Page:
Sergey believes this also makes the helmet safer, which may be backed up by the fact Kask has its helmets pass three safety certifications vs the usual one of most other companies.
Sergey is another reviewer who loves the style of Kask, and this is a testament to the company's engineers. On top of that, he mentions the adjustable fit system, something that many cyclists really value.
The one draw-back some users seem to have is that certain types of sunglasses may not fit well with this helmet. This is another time when I recommend you to try it before you buy it.
Kask is an elite company catering to some fairly elite clients. This is not to say that their helmets are not useful for the average joe, but there are other cheaper alternatives out there.
As always, it's a trade off - there's no doubt in my mind that Kask engineers know what they're doing and design accordingly.
There are no shortcuts when it comes to your personal safety, but many of the ergonomic structures found within Kask helmets are just not necessary for a regular cyclist who doesn't compete. Consider something else if cycling is just a part time hobby.
The Kask is a unique brand, and their helmets regularly come with several features you don’t necessarily find on all its rivals.
Some Things To Look Out For
Kask up and down adjustment system
Many reviewers commented on this. Essentially, Kask has designed a double pivot system. This is available on both a Vertigo and Mojito. It means straps can fit snugly at the back of the head before being adjusted further down.
They combined it with breathable padding, created specifically not to slip, so it gives your head breathing space and extra comfort.
Many helmets, particularly cheaper ones, come with a set of straps that are merely tied beneath the chin, rather than being adjusted to cradle the back of the head.
Eco leather chinstrap
Being eco-friendly is a big deal to cyclists. This particular chin strap is designed to be just that.
Again, it’s available on both helmets, but what exactly does eco-friendly mean?
Well, firstly the strap is not real leather, it's been made from a variety of plant life to look and feel like leather without harming animals. It can all be recycled as well.
Secondly, it's designed so that it won't cause any allergies. Skin irritation will be minimal or none existent.
Thirdly, it's breathable. Think about the times the plastic strap or leather strap catches sweat and causes itching because, well, it just can't breathe. This prevents all of that.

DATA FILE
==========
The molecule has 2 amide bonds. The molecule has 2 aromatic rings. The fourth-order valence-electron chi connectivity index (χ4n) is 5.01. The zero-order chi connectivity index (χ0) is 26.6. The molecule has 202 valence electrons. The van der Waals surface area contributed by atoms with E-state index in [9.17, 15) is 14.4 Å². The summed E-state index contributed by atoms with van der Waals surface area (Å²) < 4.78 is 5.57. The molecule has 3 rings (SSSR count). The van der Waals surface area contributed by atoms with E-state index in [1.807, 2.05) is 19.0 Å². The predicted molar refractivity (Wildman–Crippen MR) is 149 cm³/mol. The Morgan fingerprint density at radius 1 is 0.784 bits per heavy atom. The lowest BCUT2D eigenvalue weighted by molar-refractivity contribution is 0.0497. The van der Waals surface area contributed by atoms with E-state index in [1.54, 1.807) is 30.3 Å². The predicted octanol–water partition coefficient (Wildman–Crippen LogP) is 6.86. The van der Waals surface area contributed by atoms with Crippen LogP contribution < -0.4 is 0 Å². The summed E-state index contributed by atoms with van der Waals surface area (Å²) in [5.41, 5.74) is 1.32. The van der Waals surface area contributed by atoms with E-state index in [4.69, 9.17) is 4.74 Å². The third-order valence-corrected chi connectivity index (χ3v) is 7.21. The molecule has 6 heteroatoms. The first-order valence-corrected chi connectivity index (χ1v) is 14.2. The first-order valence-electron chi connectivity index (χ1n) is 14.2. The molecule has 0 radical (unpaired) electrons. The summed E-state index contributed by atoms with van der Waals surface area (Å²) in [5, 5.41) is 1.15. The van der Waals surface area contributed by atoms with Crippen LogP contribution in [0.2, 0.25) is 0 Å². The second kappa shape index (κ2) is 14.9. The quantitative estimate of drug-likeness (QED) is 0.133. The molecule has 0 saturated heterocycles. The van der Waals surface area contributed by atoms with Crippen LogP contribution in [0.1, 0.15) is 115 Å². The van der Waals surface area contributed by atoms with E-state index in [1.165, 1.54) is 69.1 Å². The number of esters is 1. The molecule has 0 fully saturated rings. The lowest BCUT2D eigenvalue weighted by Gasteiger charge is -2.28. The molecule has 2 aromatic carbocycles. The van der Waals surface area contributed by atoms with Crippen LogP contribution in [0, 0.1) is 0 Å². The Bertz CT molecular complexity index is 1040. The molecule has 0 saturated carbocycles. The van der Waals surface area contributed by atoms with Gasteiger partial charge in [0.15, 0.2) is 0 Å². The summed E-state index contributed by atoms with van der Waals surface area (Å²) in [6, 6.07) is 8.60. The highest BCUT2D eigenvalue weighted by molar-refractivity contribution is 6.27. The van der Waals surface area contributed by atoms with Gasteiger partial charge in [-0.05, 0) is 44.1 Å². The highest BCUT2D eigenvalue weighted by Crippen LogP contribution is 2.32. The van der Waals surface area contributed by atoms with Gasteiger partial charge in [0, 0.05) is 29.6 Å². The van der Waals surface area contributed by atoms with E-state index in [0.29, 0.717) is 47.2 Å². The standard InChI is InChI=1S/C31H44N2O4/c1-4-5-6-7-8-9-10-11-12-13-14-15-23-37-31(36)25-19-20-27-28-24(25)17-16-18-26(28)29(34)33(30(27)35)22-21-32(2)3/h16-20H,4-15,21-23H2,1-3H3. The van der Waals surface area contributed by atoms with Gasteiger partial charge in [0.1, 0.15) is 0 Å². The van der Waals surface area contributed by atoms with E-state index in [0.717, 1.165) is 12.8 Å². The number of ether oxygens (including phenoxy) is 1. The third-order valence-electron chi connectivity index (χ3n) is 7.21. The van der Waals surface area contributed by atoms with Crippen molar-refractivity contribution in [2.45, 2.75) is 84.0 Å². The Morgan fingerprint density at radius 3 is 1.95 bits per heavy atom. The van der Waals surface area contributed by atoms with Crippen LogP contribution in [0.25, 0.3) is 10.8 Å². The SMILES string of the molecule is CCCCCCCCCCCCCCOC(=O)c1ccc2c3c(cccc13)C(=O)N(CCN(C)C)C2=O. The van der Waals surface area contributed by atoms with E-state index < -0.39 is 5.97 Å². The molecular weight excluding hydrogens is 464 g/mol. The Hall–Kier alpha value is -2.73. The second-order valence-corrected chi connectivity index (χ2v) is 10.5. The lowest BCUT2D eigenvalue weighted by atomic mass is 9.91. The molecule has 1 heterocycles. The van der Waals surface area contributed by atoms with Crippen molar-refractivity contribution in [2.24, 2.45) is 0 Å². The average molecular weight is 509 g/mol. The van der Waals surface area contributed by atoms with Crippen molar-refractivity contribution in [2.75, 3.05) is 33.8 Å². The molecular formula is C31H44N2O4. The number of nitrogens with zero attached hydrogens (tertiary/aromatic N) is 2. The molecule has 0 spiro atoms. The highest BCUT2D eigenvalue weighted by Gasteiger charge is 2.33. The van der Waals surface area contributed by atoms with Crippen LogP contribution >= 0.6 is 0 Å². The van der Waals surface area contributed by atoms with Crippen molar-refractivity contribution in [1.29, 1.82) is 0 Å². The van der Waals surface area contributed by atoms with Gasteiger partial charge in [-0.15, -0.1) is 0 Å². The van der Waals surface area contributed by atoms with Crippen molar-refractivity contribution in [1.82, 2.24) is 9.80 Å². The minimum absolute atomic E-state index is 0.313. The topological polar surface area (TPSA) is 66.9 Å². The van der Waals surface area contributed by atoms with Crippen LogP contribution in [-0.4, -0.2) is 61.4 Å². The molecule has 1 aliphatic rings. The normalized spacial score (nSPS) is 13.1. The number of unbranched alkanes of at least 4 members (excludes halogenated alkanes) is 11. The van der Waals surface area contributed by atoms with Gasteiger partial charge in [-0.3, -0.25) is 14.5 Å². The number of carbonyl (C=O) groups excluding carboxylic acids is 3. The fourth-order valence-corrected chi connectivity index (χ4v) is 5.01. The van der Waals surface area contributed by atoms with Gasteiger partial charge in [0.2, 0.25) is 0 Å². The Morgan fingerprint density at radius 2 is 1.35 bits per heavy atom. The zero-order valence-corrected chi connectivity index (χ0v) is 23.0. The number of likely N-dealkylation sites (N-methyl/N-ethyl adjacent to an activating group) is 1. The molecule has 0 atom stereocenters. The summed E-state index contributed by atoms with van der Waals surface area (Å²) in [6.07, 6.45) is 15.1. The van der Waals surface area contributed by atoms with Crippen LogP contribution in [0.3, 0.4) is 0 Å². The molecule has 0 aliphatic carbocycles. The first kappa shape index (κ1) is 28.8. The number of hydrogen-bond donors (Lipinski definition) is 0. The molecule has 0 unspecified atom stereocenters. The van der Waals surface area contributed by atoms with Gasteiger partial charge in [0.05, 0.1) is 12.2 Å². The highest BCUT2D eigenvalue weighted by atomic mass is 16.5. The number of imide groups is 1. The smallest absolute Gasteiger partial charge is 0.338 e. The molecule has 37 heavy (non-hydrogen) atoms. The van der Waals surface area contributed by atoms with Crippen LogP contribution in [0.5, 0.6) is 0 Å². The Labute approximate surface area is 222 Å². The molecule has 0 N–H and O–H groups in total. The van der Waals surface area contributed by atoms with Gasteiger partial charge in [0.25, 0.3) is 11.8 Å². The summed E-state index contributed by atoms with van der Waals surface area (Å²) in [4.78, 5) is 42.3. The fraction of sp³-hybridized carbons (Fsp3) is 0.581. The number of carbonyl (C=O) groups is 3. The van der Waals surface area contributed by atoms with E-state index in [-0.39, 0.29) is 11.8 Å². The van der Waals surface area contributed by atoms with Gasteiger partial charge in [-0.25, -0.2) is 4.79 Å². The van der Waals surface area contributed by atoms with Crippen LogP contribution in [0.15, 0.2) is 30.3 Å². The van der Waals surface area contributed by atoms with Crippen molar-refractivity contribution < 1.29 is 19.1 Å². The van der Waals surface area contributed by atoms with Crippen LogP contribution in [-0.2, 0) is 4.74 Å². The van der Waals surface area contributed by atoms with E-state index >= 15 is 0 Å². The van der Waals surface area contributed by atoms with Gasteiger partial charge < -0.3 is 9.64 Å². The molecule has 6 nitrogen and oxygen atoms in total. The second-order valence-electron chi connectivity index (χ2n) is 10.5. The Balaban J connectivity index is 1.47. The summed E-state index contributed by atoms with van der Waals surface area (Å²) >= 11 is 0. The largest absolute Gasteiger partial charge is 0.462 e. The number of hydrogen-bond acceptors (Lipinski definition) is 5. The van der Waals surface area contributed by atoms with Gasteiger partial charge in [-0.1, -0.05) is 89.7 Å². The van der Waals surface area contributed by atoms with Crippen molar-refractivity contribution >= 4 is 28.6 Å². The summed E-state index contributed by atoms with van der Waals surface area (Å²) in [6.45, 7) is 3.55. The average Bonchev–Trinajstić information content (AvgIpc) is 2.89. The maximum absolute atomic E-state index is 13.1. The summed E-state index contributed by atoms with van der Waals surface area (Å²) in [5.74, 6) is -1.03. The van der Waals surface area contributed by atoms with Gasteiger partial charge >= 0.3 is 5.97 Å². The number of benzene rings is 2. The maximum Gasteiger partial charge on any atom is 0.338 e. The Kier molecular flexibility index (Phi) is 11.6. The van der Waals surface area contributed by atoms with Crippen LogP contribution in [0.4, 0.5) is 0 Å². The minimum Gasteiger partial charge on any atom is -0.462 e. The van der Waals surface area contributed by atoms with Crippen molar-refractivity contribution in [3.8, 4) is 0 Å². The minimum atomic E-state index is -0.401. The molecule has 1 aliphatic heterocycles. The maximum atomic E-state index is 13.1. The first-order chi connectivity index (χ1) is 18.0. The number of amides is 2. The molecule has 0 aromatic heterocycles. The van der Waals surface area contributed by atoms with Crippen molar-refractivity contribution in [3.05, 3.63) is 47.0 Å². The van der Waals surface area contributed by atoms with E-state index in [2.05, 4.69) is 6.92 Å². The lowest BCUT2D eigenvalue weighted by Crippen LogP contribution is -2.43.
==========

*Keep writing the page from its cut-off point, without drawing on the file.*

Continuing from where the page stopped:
The padding on any Kask helmet is designed to absorb sweat while being non slip. It’s also sanitized using an antimicrobial and antibacterial process which keeps it clean and smelling nice. The process means irritation is kept to a minimum as well.
What’s more, when these pads do eventually begin to break down or are damaged, they are replaceable, they can be ordered from many bike stores, online and offline, as well as Amazon.
To see how a Kask helmet is made check out the video below by the GCN
Echelon 2 for Commuters
The Echelon offers great ventilation and a very ergonomic design. It’s been through a lot of testing and at $70 it’s much more affordable than some of the top line professional brands.
If you’re still looking for that sleek look and feel but from a top brand then Giro Savant might be ideal.
(check out my review of the Giro Savant vs the Foray - here).
It’s lightweight, has plenty of ventilation and has gone through some top safety testing. As an added bonus, the colours it can come in are almost unlimited.
The number 1 consideration when buying a helmet is safety, but it’s also important to make sure it fits well or you may be tempted to wear it less often, or even cycle less.
It’s crucial that you make sure you have the best helmet for you. The Kask company offers the best of the best, there’s no time like the present to ensure your own safety or that of a loved one.
All in all I’d probably choose the Vertigo. I hate getting sweat in my eyes when cycling, and the additional padding should help a bit more, and in my mind every little helps.